Bella and I tried this loop solo last year. A nagging injury turned me around, and I really wanted to give it a try this summer. I was psyched that Jonathan was game, for the company, the lighter pack, and because sharing adventures is pretty fun.
All smiles on the way up Hope Point Friday evening. photo by J. Rupp.
Looking back toward Turnagain Arm on Saturday morning. We hiked up and past Hope Point on Friday after work, starting right after a thunderstorm rolled through. Photo by K. Strong.
Saturday morning sheep trails. We saw loads of sheep, one caribou, and a black bear with cubs on this trip. The low spots on the ridges are full of wildlife highways, used by wolves, bears, and all sorts of other animals. It’s pretty neat. Photo by K. Strong.
Early Saturday morning sunshine. Photo by J. Rupp.
The route passed a few alpine lakes, but we were melting snow for water just about the whole way. I think water sources might be a challenge on this hike later in the season. Photo by K. Strong.
After Saturday night dinner, we watched a black bear with two tiny cubs walk up the valley below us, and then about a minute later a rainbow arcing over the ridgeline came out. Not too shabby, Alaska, not too shabby. Photo by K. Strong.
Sunday morning, the weather was a little more moody than I expected, but it made for some really neat cloud watching. Photo by K. Strong.
It was sunny and hot in Friday before we left Anchorage. I was happy to have ignored that, and kept all the rain gear. Photo by J. Rupp.
Photo by K. Strong.
I was super proud of how well Bella did on this hike. She was a bit timid on the rock fields and the few scrambly bits, but got more confident as the trip went on, which was really cool to see. Photo by J. Rupp.
We left the west side of the ridges that frame the Resurrection Creek valley and walked down through an old burn. Photo by K. Strong.
We crossed the Res Pass trail near the Caribou Creek cabin and stopped for a snack. It was hard to think about diving into an uphill bushwack when sitting on a trail, and I insisted we start moving or I’d completely lose motivation and want to bail to town. Happily, it was less like a bushwack and more like a walk through a mossy forest. Photo by K. Strong.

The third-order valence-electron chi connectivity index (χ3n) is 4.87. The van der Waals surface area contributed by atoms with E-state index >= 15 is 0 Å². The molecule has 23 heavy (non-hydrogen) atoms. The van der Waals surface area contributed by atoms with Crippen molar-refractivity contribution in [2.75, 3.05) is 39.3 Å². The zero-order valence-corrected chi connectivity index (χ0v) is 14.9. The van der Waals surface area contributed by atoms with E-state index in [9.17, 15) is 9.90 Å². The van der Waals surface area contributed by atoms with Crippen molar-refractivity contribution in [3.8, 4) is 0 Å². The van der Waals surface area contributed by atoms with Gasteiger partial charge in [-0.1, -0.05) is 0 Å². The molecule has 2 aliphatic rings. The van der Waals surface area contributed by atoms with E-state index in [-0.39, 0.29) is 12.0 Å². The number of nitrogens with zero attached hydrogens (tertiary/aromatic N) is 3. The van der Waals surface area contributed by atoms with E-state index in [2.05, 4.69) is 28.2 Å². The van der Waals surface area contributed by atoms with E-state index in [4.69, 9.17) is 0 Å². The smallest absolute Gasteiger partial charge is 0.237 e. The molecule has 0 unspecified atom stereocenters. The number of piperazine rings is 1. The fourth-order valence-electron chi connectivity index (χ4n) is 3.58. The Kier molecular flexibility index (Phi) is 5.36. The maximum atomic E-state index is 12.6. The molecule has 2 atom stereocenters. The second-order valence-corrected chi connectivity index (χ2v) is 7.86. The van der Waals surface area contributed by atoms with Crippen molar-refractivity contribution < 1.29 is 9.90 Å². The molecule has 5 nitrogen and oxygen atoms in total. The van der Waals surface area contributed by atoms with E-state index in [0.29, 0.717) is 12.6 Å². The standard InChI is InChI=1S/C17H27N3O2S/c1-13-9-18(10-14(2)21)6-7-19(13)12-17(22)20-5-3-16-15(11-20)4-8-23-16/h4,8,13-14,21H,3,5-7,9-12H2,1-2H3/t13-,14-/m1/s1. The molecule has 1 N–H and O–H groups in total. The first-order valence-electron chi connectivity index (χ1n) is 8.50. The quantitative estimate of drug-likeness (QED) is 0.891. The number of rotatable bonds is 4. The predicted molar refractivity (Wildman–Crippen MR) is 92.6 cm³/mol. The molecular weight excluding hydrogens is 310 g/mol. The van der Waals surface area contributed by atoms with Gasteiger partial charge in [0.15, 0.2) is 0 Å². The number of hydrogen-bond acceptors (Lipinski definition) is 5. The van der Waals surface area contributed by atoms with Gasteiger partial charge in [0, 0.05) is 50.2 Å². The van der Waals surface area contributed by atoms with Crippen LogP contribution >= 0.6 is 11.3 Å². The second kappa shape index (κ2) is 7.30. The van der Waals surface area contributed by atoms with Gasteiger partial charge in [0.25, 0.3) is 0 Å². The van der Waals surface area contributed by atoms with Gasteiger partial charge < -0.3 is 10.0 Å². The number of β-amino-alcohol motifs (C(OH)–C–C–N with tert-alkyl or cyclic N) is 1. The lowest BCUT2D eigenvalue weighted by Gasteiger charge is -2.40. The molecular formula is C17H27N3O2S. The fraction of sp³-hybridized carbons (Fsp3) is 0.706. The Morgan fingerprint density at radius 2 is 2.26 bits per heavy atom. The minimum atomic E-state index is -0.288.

And, we gained the ridge on the other side. Hooray! Looking across the way at part of our route. Photo by K. Strong.
tired pup. Photo by J. Rupp.
Navigating a particularly rocky section of ridge. Photo by J. Rupp.
I had hoped to stay up high all the way around the Palmer Creek basin, but time was running short, feet were getting sore, and snow conditions on the east side of the valley were, well, snowier. So, we dropped down to the Palmer Creek road as soon as it made sense. Walking the road was way quicker, but it was still a late night. We had vague hopes of hitching a ride, but we seemed to have the valley to ourselves. When we were a few miles from town, a truck passed on its way up. About a half hour later, on its way back down, they offered us a ride. Our feet were hurting enough that we gladly took it. Turns out the road was closed and they’d driven around the gate, explaining why we had the valley to ourselves for so long. I put aside my sense of rule-following, and was grateful for their belief that they should be allowed to drive up the road whenever they please. They kindly went out of their way to bring us all the way to the trailhead. Photo by K. Strong.
Sidehilling is hard on more than just the soles of my feet. Photo by K. Strong.
Our actual route. I’m definitely interested in coming back to try the ridges above Palmer Creek!